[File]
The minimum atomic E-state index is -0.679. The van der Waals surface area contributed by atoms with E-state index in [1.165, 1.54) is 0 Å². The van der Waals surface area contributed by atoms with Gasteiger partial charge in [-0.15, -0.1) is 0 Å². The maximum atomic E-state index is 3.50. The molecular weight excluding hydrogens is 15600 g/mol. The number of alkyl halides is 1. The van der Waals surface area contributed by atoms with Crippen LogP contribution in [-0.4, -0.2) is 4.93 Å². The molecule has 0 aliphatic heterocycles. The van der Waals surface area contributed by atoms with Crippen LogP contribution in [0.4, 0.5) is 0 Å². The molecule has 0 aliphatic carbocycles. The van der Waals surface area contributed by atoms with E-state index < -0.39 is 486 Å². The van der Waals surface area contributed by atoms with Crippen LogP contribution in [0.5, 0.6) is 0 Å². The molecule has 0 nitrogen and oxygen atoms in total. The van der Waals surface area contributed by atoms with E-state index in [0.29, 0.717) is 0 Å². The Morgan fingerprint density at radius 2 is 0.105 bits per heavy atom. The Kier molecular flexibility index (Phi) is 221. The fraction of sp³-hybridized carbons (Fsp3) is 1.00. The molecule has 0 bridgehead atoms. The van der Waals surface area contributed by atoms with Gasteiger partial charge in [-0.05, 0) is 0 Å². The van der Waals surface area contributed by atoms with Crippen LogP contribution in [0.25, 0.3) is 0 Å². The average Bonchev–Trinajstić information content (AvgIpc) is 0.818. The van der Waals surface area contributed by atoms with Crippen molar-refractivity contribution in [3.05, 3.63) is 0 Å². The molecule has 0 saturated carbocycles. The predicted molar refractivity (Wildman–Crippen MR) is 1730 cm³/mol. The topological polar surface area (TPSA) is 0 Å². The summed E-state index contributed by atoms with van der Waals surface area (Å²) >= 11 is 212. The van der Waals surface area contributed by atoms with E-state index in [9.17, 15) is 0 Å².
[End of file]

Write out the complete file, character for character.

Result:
The minimum atomic E-state index is -0.679. The van der Waals surface area contributed by atoms with E-state index in [1.165, 1.54) is 0 Å². The van der Waals surface area contributed by atoms with Gasteiger partial charge in [-0.15, -0.1) is 0 Å². The maximum atomic E-state index is 3.50. The molecular weight excluding hydrogens is 15600 g/mol. The number of alkyl halides is 1. The van der Waals surface area contributed by atoms with Crippen LogP contribution in [-0.4, -0.2) is 4.93 Å². The molecule has 0 aliphatic heterocycles. The van der Waals surface area contributed by atoms with Crippen LogP contribution in [0.4, 0.5) is 0 Å². The molecule has 0 aliphatic carbocycles. The van der Waals surface area contributed by atoms with E-state index < -0.39 is 486 Å². The van der Waals surface area contributed by atoms with Crippen LogP contribution in [0.5, 0.6) is 0 Å². The molecule has 0 nitrogen and oxygen atoms in total. The van der Waals surface area contributed by atoms with E-state index in [0.29, 0.717) is 0 Å². The Morgan fingerprint density at radius 2 is 0.105 bits per heavy atom. The Kier molecular flexibility index (Phi) is 221. The fraction of sp³-hybridized carbons (Fsp3) is 1.00. The molecule has 0 bridgehead atoms. The van der Waals surface area contributed by atoms with Gasteiger partial charge in [-0.05, 0) is 0 Å². The van der Waals surface area contributed by atoms with Crippen LogP contribution in [0.25, 0.3) is 0 Å². The average Bonchev–Trinajstić information content (AvgIpc) is 0.818. The van der Waals surface area contributed by atoms with Crippen molar-refractivity contribution in [3.05, 3.63) is 0 Å². The molecule has 0 saturated carbocycles. The predicted molar refractivity (Wildman–Crippen MR) is 1730 cm³/mol. The topological polar surface area (TPSA) is 0 Å². The summed E-state index contributed by atoms with van der Waals surface area (Å²) >= 11 is 212. The van der Waals surface area contributed by atoms with E-state index in [9.17, 15) is 0 Å².